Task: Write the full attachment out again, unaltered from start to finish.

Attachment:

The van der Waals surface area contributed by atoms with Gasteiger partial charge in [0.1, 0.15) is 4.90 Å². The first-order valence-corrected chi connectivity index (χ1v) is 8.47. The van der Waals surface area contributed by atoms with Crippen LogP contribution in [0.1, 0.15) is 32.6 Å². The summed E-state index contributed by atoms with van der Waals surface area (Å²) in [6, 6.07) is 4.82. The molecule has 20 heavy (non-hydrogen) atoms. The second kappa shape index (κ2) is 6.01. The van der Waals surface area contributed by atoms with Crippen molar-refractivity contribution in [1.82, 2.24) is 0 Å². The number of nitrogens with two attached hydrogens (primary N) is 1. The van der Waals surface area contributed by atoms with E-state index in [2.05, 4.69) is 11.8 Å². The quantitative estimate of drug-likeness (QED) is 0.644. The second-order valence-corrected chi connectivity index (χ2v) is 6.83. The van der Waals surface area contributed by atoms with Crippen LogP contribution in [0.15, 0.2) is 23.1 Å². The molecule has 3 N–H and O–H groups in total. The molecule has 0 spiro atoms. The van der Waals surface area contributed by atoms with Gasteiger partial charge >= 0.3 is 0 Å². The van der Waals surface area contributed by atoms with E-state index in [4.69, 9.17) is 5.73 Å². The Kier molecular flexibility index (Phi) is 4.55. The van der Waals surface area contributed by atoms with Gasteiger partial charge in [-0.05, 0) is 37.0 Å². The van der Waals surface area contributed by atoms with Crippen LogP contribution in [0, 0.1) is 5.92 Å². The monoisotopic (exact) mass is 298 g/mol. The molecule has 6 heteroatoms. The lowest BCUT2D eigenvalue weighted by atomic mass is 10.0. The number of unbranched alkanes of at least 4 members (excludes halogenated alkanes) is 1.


The van der Waals surface area contributed by atoms with Gasteiger partial charge in [0.1, 0.15) is 4.90 Å². The first-order valence-corrected chi connectivity index (χ1v) is 8.47. The van der Waals surface area contributed by atoms with Crippen LogP contribution in [0.1, 0.15) is 32.6 Å². The summed E-state index contributed by atoms with van der Waals surface area (Å²) in [6, 6.07) is 4.82. The molecule has 20 heavy (non-hydrogen) atoms. The second kappa shape index (κ2) is 6.01. The van der Waals surface area contributed by atoms with Crippen molar-refractivity contribution in [1.82, 2.24) is 0 Å². The number of nitrogens with two attached hydrogens (primary N) is 1. The van der Waals surface area contributed by atoms with E-state index in [2.05, 4.69) is 11.8 Å². The quantitative estimate of drug-likeness (QED) is 0.644. The second-order valence-corrected chi connectivity index (χ2v) is 6.83. The van der Waals surface area contributed by atoms with Crippen LogP contribution in [0.15, 0.2) is 23.1 Å². The molecule has 3 N–H and O–H groups in total. The molecule has 0 spiro atoms. The van der Waals surface area contributed by atoms with Gasteiger partial charge >= 0.3 is 0 Å². The van der Waals surface area contributed by atoms with E-state index in [4.69, 9.17) is 5.73 Å². The Kier molecular flexibility index (Phi) is 4.55. The van der Waals surface area contributed by atoms with Gasteiger partial charge in [-0.05, 0) is 37.0 Å². The van der Waals surface area contributed by atoms with Crippen LogP contribution in [0, 0.1) is 5.92 Å². The monoisotopic (exact) mass is 298 g/mol. The molecule has 6 heteroatoms. The lowest BCUT2D eigenvalue weighted by atomic mass is 10.0. The number of unbranched alkanes of at least 4 members (excludes halogenated alkanes) is 1.